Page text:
Published 01 September 2020
Published September 2020
Looks at the recent work of John Wolseley and Victor Majzner.
Cannibis Sativa as a drug, as uses of hemp - textiles, fabric and paper - as building materials, as oils food and protein, for medical and therapeutic applications, biomass energy... so why is there a prohibition?
Published March 1995
New Caledonia has become the first Pacific nation to hold a Biennale of Contemporary Visual Art. Lucienne Fontannaz travelled to Noumea to interview artist Rene Boutin and discovered an artist who takes more than the gallery and his studio as his milieu.
Making taste? Making money? Melbourne historian Juliet Peers scrutinises a group of books and catalogues on corporate art collections to see whether boardroom fancies and their lavish publications reflect a wider role in shaping popular visions of Australian painting.
Exhibition review Doggone: Goddog: godingo: dingod
Works by Annie Taylor
24 Hour Art Darwin, Northern Territory
21 October - 5 November 1994
Exhibition review High Fibre Diet
Fremantle Arts Centre
29 October - 4 December 1994
Published 01 March 1995
Aesthetic value is determined by commonly held notions of taste, beauty and attractiveness and differs from culture to culture. How does this influence us in our choice of nourishment - our daily bread, fruit or snack food? Why does food today look like it does?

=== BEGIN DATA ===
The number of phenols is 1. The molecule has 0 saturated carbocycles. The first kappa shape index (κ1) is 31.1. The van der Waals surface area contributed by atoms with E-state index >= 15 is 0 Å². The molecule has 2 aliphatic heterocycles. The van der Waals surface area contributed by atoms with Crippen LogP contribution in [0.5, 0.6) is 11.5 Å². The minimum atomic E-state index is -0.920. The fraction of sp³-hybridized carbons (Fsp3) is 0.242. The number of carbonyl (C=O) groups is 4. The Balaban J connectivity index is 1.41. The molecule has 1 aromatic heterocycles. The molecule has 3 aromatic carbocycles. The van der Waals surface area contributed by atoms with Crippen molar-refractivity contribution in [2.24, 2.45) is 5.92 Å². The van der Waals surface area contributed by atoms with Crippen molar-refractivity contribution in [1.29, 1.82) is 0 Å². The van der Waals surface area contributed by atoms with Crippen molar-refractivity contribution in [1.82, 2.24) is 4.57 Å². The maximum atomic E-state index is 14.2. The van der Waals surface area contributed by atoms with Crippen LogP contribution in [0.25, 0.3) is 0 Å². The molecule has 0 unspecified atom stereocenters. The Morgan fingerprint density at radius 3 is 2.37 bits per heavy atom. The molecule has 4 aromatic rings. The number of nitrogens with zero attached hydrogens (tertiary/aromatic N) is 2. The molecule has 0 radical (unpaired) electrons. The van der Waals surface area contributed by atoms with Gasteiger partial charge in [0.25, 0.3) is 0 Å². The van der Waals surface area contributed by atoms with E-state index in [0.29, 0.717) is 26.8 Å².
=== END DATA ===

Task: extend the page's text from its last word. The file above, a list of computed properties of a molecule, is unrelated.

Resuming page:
Exhibition review Four Point Bearing: Simon Barley, Paul Hay, Ian Parry and James Smeaton
Tasmanian Museum and Art Gallery
26 December 1994 - 25 February 1995
Artist's journal by Paul Hay
The artist grew up in Baguio, which looks to be quite close to Ifugao on the map, and although I was taught that the rice terraces of this region of the Philippines were the eighth wonder of the world it was many years before he was able to see them.
Re-creation of a living landscape has to happen in farmyards, back-yards, and city squares, it has to be understood and practised at the small scale as well as the large. The remake the landscape for an ecological future we must make it fit for all living beings.
Even in the shiny spaces of the big cities, for some the dirt of the paddocks is only just below the surface. Michael Eather talks to three artists who were born and raised in the country, about their current attitudes to the land as a place of production.
The cultural biography of plants provides an extremely fertile field for artists to explore. It also encourages artists, and viewers, to explore the interface between cultures and between culture and agriculture.